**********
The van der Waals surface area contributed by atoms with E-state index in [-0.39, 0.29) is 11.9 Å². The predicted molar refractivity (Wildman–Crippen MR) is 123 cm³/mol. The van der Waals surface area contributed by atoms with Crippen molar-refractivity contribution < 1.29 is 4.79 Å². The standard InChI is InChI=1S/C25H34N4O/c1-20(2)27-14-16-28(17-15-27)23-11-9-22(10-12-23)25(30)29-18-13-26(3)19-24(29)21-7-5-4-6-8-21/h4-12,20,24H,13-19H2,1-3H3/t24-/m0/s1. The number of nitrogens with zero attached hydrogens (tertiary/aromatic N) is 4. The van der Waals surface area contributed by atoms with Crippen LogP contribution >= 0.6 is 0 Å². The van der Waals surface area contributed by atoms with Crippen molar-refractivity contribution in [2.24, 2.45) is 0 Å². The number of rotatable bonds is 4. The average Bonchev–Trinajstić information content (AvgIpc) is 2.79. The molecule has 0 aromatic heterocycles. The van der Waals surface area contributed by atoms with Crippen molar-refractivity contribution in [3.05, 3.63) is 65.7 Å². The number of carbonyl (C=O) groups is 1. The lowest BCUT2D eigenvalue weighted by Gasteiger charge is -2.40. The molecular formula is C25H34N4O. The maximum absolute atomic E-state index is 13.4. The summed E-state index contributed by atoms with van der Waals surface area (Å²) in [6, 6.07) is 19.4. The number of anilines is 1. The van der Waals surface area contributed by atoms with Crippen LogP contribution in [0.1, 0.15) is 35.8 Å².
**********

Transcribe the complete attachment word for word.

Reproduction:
The van der Waals surface area contributed by atoms with E-state index in [-0.39, 0.29) is 11.9 Å². The predicted molar refractivity (Wildman–Crippen MR) is 123 cm³/mol. The van der Waals surface area contributed by atoms with Crippen molar-refractivity contribution < 1.29 is 4.79 Å². The standard InChI is InChI=1S/C25H34N4O/c1-20(2)27-14-16-28(17-15-27)23-11-9-22(10-12-23)25(30)29-18-13-26(3)19-24(29)21-7-5-4-6-8-21/h4-12,20,24H,13-19H2,1-3H3/t24-/m0/s1. The number of nitrogens with zero attached hydrogens (tertiary/aromatic N) is 4. The van der Waals surface area contributed by atoms with Crippen LogP contribution >= 0.6 is 0 Å². The van der Waals surface area contributed by atoms with Crippen molar-refractivity contribution in [2.24, 2.45) is 0 Å². The number of rotatable bonds is 4. The average Bonchev–Trinajstić information content (AvgIpc) is 2.79. The molecule has 0 aromatic heterocycles. The van der Waals surface area contributed by atoms with Crippen molar-refractivity contribution in [3.05, 3.63) is 65.7 Å². The number of carbonyl (C=O) groups is 1. The lowest BCUT2D eigenvalue weighted by Gasteiger charge is -2.40. The molecular formula is C25H34N4O. The maximum absolute atomic E-state index is 13.4. The summed E-state index contributed by atoms with van der Waals surface area (Å²) in [6, 6.07) is 19.4. The number of anilines is 1. The van der Waals surface area contributed by atoms with Crippen LogP contribution in [0.1, 0.15) is 35.8 Å².